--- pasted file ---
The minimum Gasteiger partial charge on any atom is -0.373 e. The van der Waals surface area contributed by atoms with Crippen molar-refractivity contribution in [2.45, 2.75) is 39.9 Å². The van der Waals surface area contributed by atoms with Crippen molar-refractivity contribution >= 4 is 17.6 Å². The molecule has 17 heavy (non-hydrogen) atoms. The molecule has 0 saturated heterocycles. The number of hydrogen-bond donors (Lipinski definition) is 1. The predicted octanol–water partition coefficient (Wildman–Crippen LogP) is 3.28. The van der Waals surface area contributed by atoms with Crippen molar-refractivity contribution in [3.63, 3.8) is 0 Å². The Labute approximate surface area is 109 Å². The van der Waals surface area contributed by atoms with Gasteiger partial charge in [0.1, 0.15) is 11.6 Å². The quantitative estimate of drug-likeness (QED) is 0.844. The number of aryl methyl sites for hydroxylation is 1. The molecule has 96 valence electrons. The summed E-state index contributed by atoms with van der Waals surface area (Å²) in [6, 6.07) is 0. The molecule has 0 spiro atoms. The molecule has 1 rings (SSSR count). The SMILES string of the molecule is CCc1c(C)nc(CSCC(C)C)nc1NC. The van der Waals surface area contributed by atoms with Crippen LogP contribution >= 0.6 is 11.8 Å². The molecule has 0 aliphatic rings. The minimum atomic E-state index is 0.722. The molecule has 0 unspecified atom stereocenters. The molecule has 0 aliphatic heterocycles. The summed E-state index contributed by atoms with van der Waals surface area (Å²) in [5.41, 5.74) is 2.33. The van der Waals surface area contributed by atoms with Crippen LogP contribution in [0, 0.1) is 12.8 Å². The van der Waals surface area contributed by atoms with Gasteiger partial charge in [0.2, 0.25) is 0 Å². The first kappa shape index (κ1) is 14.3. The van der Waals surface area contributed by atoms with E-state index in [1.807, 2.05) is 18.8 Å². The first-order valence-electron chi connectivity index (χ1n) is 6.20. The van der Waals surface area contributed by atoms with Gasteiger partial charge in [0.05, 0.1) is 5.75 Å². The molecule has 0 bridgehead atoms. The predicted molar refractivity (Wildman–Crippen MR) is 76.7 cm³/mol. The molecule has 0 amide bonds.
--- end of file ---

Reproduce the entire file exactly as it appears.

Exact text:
The minimum Gasteiger partial charge on any atom is -0.373 e. The van der Waals surface area contributed by atoms with Crippen molar-refractivity contribution in [2.45, 2.75) is 39.9 Å². The van der Waals surface area contributed by atoms with Crippen molar-refractivity contribution >= 4 is 17.6 Å². The molecule has 17 heavy (non-hydrogen) atoms. The molecule has 0 saturated heterocycles. The number of hydrogen-bond donors (Lipinski definition) is 1. The predicted octanol–water partition coefficient (Wildman–Crippen LogP) is 3.28. The van der Waals surface area contributed by atoms with Crippen molar-refractivity contribution in [3.63, 3.8) is 0 Å². The Labute approximate surface area is 109 Å². The van der Waals surface area contributed by atoms with Gasteiger partial charge in [0.1, 0.15) is 11.6 Å². The quantitative estimate of drug-likeness (QED) is 0.844. The number of aryl methyl sites for hydroxylation is 1. The molecule has 96 valence electrons. The summed E-state index contributed by atoms with van der Waals surface area (Å²) in [6, 6.07) is 0. The molecule has 0 spiro atoms. The molecule has 1 rings (SSSR count). The SMILES string of the molecule is CCc1c(C)nc(CSCC(C)C)nc1NC. The van der Waals surface area contributed by atoms with Crippen LogP contribution >= 0.6 is 11.8 Å². The molecule has 0 aliphatic rings. The minimum atomic E-state index is 0.722. The molecule has 0 unspecified atom stereocenters. The molecule has 0 aliphatic heterocycles. The summed E-state index contributed by atoms with van der Waals surface area (Å²) in [5.41, 5.74) is 2.33. The van der Waals surface area contributed by atoms with Crippen LogP contribution in [0, 0.1) is 12.8 Å². The van der Waals surface area contributed by atoms with Gasteiger partial charge in [0.2, 0.25) is 0 Å². The first kappa shape index (κ1) is 14.3. The van der Waals surface area contributed by atoms with E-state index in [1.807, 2.05) is 18.8 Å². The first-order valence-electron chi connectivity index (χ1n) is 6.20. The van der Waals surface area contributed by atoms with Gasteiger partial charge in [0.05, 0.1) is 5.75 Å². The molecule has 0 bridgehead atoms. The predicted molar refractivity (Wildman–Crippen MR) is 76.7 cm³/mol. The molecule has 0 amide bonds.